A hostile mob? Farage got off lightly

A hostile mob? Farage got off lightly
by Douglas Marr

So what to make of last week’s so called Farage barrage on the Royal Mile? Like most people I rely on television evidence to gain an impression of what occurred. On that basis I find it astonishing that so much has been made of such a small-scale event.

On my admittedly small television there was little evidence of the ‘hostile mob’ that made it necessary to place Mr Farage in the safekeeping of Edinburgh’s finest. Even the usually reliable Channel Four News fell into the trap of hyperventilating about something akin to what passes for normal on the Royal Mile at a weekend. It’s a pretty poor politician that can’t take that sort of happening in his stride. Enoch Powell wouldn’t have seen such a puny group of demonstrators in his way.

Perhaps the over-reaction is down to the comparative absence of student protest in recent years. Off the cuff I can think of only one major protest by young people – in November 2010 – and that was about the rising cost of further and higher education and which affected students directly. Otherwise the student voice has been largely muted in relation to the myriad of national and international injustices that have taken place over the past 30 years.

That is in stark contrast to student protest and politics of the 1960s some of which didn’t achieve much, but at least demonstrated that young people had an interest in and concern about things beyond the price of a pint in the beer bar. The anti-Vietnam war protests of the late 1960s and early 1970s were a case in point. Few would wish to justify the violent protests that took place in Grosvenor Square in March 1968 and which resulted in serious injury to police and demonstrators alike. Nevertheless it can be argued that the intensity of those protests did much to stiffen the resolve of the Wilson government to keep Britain out of Vietnam.

Students and young people figured prominently in the 2003 protests against the ‘coalition of the willing’s’ intervention in Iraq. Yet that protest did not have the impact of earlier Vietnam protests. The anti-Iraq war protests were not sufficiently sustained and did not seem to interest or engage the young in the way that those 30 or 40 years ago had done. Mr Blair did not feel sufficiently threatened to change course.

It wasn’t just Vietnam of course. A couple of years ago I had a meeting with the principal of a Scottish university and whom I had known for many years. During the meeting he inquired whether I had been in his office before. He was more than a little surprised when I told him that, as a matter of fact I had, as far back as 1967. He was even more surprised that the elderly, greying gent before him had been part of a group that had occupied the then principal’s office in protest against the university’s shareholdings in apartheid South Africa. Foolish? Juvenile? Probably, but the university divested itself of the questionable portfolio the following year.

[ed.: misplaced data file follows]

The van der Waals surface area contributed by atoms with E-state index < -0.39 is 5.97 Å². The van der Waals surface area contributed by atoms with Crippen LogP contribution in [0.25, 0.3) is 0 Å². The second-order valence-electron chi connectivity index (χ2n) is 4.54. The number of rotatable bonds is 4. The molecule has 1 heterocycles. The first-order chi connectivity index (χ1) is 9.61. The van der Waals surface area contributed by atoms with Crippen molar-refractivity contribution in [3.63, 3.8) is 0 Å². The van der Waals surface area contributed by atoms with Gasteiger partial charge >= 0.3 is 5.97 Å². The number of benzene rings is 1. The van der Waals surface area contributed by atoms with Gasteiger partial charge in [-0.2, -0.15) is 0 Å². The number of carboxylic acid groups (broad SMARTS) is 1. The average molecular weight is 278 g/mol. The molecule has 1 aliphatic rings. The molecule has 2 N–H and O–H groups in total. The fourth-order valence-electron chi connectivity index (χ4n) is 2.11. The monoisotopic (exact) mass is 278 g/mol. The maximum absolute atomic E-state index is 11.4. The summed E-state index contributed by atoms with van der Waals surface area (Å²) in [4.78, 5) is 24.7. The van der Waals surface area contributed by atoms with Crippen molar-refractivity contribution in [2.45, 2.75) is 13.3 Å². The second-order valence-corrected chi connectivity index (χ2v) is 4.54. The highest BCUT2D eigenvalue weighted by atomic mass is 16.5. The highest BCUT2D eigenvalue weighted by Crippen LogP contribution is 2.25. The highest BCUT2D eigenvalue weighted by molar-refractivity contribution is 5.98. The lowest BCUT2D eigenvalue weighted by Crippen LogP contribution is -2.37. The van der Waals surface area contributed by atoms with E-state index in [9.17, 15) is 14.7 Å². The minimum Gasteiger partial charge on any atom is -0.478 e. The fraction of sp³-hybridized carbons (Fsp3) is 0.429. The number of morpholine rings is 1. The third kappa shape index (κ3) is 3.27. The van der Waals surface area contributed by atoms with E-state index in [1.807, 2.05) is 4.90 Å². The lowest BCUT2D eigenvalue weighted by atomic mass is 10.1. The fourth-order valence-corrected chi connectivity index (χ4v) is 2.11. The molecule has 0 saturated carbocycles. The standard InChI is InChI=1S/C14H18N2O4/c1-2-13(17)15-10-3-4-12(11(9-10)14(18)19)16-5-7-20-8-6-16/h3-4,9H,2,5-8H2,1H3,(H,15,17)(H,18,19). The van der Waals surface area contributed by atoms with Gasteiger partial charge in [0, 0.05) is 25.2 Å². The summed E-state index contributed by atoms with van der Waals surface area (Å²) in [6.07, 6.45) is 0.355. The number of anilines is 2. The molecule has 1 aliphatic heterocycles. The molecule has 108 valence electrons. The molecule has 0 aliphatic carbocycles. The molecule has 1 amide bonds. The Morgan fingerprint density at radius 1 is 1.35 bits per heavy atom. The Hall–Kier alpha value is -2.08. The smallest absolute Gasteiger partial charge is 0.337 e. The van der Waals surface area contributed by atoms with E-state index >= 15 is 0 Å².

I was not personally involved in the 1969 protest against the touring Springboks at Aberdeen’s Linksfield Stadium. There were 98 arrests, mostly local students. If my memory serves me well, John Lennon paid their fines and a bloke called Gordon Brown was one of the organisers of the Scotland-wide protests. I often wonder what happened to him. (Brown not Lennon.) The local and national press castigated the protestors but there is little doubt that South Africa’s sporting isolation had a morale-sapping impact and contributed in no small way to the gradual erosion of the apartheid regime.

I am of course being unfair to current university students, many of whom are deeply concerned about national and international injustice. Many are active in Amnesty and other humanitarian organisations. Additionally, the situation of present day students is hugely different to those of us who were fortunate enough to attend university in the 1960s and 1970s.

Through the grant system we were paid to attend. We were virtually assured of a job on graduation. We were free from the worry of re-paying a substantial student loan. Few of us had to take up term time employment. As a result we had the time and resources to make a nuisance of ourselves and to be thorns in the side of those in authority, however defined.

In contrast, today’s students have a hard time of it. A great many have to take on minimum wage work in bars and shops. They are only too well aware that graduation brings a substantial degree of debt. The continuing recession ensures that employment is by no means guaranteed particularly for those who have not undertaken directly vocational courses of study.

So who can blame today’s students for feeling that they have enough burdens of their own without taking on the cares of the world? It’s scarcely surprising that many just want to keep their heads down, get as good a degree as possible and use any discretionary time for socialising. That mindset was clearly illustrated in 2010 when Aberdeen’s Robert Gordon University debased itself and its honorary degrees by conferring such a degree on a Mr Donald Trump of Manhattan. One might have expected some adverse student reaction but protest was largely limited to a former principal of the university, a student of the 60s, who returned his honorary degree.

Young people and the rest of us have lost something valuable as a result of the current inward focus of much of the student body. Being young is the time to be angry and idealistic and to experiment with ideas and views. It’s a time to noisily espouse causes and challenge the establishment and its certainties. Above all it’s the time to prick the national conscience and to question pragmatic ‘solutions’. Let’s hope that Mr Farage’s Royal Mile experience shows that the fire is still smouldering.